Lukashenko Urges CSTO to Unite Against the West

Editor’s note: Nice sentiment but not going to happen. Tajikistan and Kirgizia periodically erupt into border clashes, after the Ukraine War Kazakhstan fears Russia more than anyone else, and Armenia is only in the club because it doesn’t have better options (it would rather have Western backing but to DC the relationship with the much more numerous Turks is far more important).

Sorry if this accurate analysis hurts your feelings. If it does, you may be a snowflake.

Belarusian President Alexander Lukashenko, a close ally of Russian President Vladimir Putin, has called on members of a Russian-led military alliance to unite, as he accused the West of prolonging the conflict in Ukraine to weaken Moscow.

Speaking at a summit of the leaders of the Collective Security Treaty Organisation in Moscow, Lukashenko said “hellish sanctions” against his country and Russia could have been avoided if the group had spoken with one voice.

“Without a united front, the collective West will build up pressure on the post-Soviet space,” Lukashenko said, addressing President Putin and the leaders of Armenia, Kazakhstan, Kyrgyzstan and Tajikistan.

Sanctions imposed on Belarus have blocked $16-$18bn worth of its annual exports to the West, the Belta state news agency cited Belarusian Prime Minister Roman Golovchenko as saying late on Sunday.

“Because of the sanctions, almost all of Belarus’s exports to the countries of the European Union and North America have been blocked,” Golovchenko said, according to a transcript of an interview with the Dubai-based Al Arabiya television published by Belta.

‘At war with Russia’

Lukashenko had previously insisted that Minsk must be involved in negotiations to resolve the conflict in Ukraine, adding that his country had been unfairly labelled “an accomplice of the aggressor”.

The 67-year-old leader, who has ruled Belarus with an iron fist since 1994, had also accused the West of supporting Nazi ideas and of being “at war with Russia” in Ukraine.

“Followers of the Nazis are obsessed with the idea of revenge, but they are not ready to fight openly against the heirs of the Soviet people,” Lukashenko said at a speech on Victory Day, an annual holiday in Russia and other ex-Soviet countries to mark the defeat of Nazi Germany in 1945.

“That’s why they are flooding Ukraine with weapons, waging war on memorials, symbols and veterans,” he said.

When Russia sent troops into Ukraine on February 24, Moscow’s army entered from Belarus, as well as from its own territory and from annexed Crimea.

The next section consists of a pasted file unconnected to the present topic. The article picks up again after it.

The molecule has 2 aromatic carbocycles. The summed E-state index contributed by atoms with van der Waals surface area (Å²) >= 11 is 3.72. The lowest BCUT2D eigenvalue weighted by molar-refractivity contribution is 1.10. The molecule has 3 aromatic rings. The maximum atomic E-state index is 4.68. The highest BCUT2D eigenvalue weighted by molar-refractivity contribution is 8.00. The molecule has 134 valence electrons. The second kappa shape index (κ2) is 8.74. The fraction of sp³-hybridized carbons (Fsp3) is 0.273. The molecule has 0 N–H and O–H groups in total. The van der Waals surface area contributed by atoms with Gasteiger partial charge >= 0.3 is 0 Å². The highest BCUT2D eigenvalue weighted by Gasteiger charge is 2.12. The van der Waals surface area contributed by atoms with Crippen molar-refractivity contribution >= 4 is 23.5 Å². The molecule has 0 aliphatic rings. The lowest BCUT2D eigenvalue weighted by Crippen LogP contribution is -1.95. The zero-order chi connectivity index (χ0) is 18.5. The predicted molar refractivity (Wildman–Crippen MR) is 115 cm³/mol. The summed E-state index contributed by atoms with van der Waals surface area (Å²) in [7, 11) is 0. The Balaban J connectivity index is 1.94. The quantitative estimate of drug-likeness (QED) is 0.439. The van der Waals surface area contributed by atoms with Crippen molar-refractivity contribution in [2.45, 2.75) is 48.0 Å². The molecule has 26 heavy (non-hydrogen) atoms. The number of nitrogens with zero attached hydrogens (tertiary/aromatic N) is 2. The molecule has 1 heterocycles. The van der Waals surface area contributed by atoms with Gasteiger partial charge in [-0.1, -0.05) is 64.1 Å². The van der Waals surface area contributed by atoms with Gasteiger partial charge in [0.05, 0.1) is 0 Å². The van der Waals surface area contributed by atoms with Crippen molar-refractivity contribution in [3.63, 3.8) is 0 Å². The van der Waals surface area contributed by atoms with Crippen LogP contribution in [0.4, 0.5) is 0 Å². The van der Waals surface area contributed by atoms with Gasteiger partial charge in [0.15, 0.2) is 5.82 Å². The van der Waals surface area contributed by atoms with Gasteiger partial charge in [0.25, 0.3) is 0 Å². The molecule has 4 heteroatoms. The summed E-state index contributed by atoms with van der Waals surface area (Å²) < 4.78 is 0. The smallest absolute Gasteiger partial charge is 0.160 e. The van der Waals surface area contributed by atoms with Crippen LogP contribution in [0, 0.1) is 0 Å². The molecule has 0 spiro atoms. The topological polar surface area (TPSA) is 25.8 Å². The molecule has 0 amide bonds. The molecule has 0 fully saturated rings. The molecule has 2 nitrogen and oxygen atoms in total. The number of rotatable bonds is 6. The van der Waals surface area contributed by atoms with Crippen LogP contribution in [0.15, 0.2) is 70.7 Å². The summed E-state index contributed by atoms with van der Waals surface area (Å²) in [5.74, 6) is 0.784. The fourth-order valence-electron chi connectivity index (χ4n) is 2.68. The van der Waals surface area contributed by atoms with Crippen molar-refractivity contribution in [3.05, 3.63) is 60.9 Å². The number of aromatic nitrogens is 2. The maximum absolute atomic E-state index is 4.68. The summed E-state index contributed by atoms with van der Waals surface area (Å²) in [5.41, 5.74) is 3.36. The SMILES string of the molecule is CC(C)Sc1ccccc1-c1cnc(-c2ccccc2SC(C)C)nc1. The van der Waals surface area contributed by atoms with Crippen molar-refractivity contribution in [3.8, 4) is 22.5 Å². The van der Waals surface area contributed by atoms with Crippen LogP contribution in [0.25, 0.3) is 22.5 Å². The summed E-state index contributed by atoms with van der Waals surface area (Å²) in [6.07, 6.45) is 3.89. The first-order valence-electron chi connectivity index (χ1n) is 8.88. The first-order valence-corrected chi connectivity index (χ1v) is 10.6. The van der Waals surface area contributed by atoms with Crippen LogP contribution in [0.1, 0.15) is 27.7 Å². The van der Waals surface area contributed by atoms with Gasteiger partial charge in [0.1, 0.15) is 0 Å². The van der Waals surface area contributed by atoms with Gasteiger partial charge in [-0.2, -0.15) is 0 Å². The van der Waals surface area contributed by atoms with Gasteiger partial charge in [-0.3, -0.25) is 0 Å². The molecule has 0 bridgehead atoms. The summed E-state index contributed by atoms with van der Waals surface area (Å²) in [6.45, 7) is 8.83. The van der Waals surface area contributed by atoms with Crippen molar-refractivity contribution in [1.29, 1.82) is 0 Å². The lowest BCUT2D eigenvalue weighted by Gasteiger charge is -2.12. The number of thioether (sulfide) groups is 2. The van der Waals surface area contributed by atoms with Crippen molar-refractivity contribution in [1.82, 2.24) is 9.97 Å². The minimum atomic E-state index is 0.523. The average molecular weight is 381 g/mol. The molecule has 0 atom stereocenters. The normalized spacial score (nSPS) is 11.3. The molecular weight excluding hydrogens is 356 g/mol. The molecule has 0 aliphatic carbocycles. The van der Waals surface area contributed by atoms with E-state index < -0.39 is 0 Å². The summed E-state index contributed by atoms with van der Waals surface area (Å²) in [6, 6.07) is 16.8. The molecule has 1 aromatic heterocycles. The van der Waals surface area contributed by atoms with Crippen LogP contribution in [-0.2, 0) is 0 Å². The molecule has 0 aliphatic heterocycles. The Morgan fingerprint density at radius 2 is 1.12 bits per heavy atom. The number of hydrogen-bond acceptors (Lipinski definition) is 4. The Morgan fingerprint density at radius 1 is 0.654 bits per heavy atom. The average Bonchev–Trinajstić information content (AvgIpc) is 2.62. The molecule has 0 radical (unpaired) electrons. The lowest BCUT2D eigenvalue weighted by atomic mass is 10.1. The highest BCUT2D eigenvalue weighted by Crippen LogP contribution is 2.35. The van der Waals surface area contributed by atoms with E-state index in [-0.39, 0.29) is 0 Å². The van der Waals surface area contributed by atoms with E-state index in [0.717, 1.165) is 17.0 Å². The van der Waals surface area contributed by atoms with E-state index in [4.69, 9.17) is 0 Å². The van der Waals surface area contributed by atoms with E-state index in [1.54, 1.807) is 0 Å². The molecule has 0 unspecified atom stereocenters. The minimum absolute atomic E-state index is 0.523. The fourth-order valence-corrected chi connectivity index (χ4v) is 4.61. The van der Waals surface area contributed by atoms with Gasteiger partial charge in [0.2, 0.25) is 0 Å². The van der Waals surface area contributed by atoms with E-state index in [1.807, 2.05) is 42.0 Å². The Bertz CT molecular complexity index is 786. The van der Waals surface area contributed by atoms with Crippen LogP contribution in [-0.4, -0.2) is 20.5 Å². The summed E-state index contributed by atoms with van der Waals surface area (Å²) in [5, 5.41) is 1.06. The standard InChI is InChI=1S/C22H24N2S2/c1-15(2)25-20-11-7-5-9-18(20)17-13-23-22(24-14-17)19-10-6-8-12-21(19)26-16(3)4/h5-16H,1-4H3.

Lukashenko has argued that Belarus was not the aggressor but an ally and a strategic partner of Russia.

“Nobody abroad cares that the Belarusian army is not involved in the fighting,” he said, adding that these “attempts to suffocate” Belarus “will only make it stronger”.

  1. Oscar Peterson says

    “Nice sentiment but not going to happen.”


  2. Pink Unicorne says

    Interesting neo lingo.
    Cancel, original meaning social policing via deplatforming, now meaning anything that hurts Russia and its admirer’s feelings, even totally legit realpolitiking moves like laying a trap, blackmailing, or coup
    Snowflake, original meaning low information high ideology US leftist, now meaning Russian and pretend Russians with a frail mind and a taste for SVR propaganda
    Victory, original meaning beating your opponent in a war, now meaning whatever condition Kremlin finds itself in
    Nationalism, original meaning looking for one’s country first and foremost, now meaning average Ukrainians.
    Who could have known a war can be this prolific!

  3. YakovKedmi says

    If Luka Shenko is your best friend, your life-insurance policy may not be renewed.

    The Collective Security Treaty Organisation, like the Warsaw Treaty Organization, relies on and is held together by Russian military power. On top of the un-spectacular performance of the Armed Forces of Russia in Ukraine, Russian money is in short supply, too; therefore the member states are even less inclined to cohere & adhere. —who can blame them for listening to NATO syren songs

  4. Bob Smith says

    Mr L acknowledges the existence of Ukraine as an independent nation. He acknowledges how Western sanctions are hurting his country. He emphasizes that his soldiers are not invading the neighboring country. Is he distancing himself from Mr. P’s war effort?

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